After writing about low-complexity orthogonal matching pursuit (LoCOMP) a few days ago, I decided to implement and test it starting from my old dissertation code, and furthermore to incorporate some interference adaptation. This task was not as trivial as I first thought, but the end results are interesting. The MATLAB code I used to generate the plots below is here, for those interested in reproducing my research.

Above are four signals of small dimension. These signals have structures that are difficult to efficiently and meaningful decompose over dictionaries with symmetric atoms by greedy pursuits. Today I decomposed these using matching pursuit (MP), OMP, LoCOMP, and OMP with interference adaptation (OMPIA), and LoCOMP with interference adaptation (LoCOMPIA). I used a dictionary of Dirac functions and complex Gabor atoms with the following scales (samples) \(\{1, 4, 8, 16, 32, 64, 128, 256, 512\}\), with hops (samples) \(\{1, 2, 2, 4, 8, 16, 32, 64, 128\}\). Thus, this dictionary is ovecomplete, but it is not shift-invariant, unlike that used by Mailhé et al. Another difference is that I am not using MDCT atoms, but complex Gabor to find the best real atoms, à la Gribonval’s subspace method. (See my dissertation for complete details in English; and Gribonval’s in French.)

Seen above are the residual energy decays for the five different decomposition algorithms. In the cases of interference adaptation, \(\gamma \in \{0.5, 0.3, 0.6, 0.1\}\) for Attack, Bimodal, Sine, and WGN, respectively. These values are hand selected to give the best results. (I am still working on how to select this coefficient automatically.) To calculate the residual energies in the case of LoCOMP, I perform a full orthogonal projection onto the current basis as if it is the final iteration; however, I locally update the residual for selecting the next atom.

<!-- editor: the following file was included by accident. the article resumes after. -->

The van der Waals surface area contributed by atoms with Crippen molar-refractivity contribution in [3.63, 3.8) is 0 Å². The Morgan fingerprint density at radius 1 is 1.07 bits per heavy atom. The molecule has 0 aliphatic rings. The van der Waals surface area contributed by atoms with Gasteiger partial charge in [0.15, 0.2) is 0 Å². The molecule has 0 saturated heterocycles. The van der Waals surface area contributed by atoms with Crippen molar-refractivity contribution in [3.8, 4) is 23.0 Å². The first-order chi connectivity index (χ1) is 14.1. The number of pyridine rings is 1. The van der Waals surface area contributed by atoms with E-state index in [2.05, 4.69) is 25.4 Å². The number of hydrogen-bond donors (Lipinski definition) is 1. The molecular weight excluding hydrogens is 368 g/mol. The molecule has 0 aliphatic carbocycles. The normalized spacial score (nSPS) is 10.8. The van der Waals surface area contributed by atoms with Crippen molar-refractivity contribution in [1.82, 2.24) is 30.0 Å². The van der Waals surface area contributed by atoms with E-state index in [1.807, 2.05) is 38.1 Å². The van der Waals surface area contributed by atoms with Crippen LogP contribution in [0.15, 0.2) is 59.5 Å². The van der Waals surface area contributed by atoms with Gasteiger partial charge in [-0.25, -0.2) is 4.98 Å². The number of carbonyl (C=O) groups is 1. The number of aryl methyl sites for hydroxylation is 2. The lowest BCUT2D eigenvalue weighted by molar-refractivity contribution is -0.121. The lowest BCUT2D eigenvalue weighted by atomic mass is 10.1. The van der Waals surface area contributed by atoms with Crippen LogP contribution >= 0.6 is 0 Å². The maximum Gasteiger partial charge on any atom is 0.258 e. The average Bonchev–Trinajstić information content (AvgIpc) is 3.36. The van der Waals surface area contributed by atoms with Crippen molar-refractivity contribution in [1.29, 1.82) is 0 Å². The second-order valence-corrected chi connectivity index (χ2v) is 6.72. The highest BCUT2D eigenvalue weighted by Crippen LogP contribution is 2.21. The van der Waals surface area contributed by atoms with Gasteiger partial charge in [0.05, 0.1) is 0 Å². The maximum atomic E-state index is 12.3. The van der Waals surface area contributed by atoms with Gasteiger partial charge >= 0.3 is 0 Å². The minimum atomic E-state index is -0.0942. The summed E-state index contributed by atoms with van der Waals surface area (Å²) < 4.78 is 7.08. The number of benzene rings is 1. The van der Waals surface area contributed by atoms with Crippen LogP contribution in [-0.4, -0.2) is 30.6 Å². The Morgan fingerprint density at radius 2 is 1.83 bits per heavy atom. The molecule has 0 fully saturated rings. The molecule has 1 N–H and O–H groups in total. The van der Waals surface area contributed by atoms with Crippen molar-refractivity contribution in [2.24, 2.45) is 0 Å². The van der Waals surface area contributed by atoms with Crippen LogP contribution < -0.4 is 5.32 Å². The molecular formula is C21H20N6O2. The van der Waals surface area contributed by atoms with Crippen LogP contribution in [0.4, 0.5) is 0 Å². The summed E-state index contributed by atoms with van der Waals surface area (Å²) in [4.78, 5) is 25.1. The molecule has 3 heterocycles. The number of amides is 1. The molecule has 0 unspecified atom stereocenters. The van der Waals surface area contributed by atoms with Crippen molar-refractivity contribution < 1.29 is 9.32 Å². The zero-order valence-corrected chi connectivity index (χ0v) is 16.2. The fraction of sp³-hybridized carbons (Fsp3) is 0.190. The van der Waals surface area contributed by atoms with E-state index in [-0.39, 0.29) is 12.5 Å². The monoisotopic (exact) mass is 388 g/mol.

In all these signal decompositions, we see that the residual energy decays of OMP and LoCOMP are very similar; and for Bimodal LoCOMP performs better than OMP. When it comes to adding interference adaptation, however, there appears to be a large performance difference for Bimodal and Sine, but not Attack and WGN. (The strange behavior in Sine is due to bad conditioning of the Gramian of the basis matrix… which should not happen, and which I haven’t sorted out yet.) For Attack, we see that the two approaches using inference adaptation have superior efficiency (with respect to differences in residual energy decay) to OMP, and LoCOMP. For Bimodal however, OMPIA performs much better than LoCOMPIA, where the latter has a performance at times worse than MP. This tells me that though the decays of the models built by OMP and LoCOMP are similar, the underlying models are not; and this difference is causing problems when interference comes into play.

Tomorrow I will look at the time and time-frequency atom distribution of each signal model. This way we can see how the models are *modeling* each signal, and whether these models make sense with respect to the structures in each signal.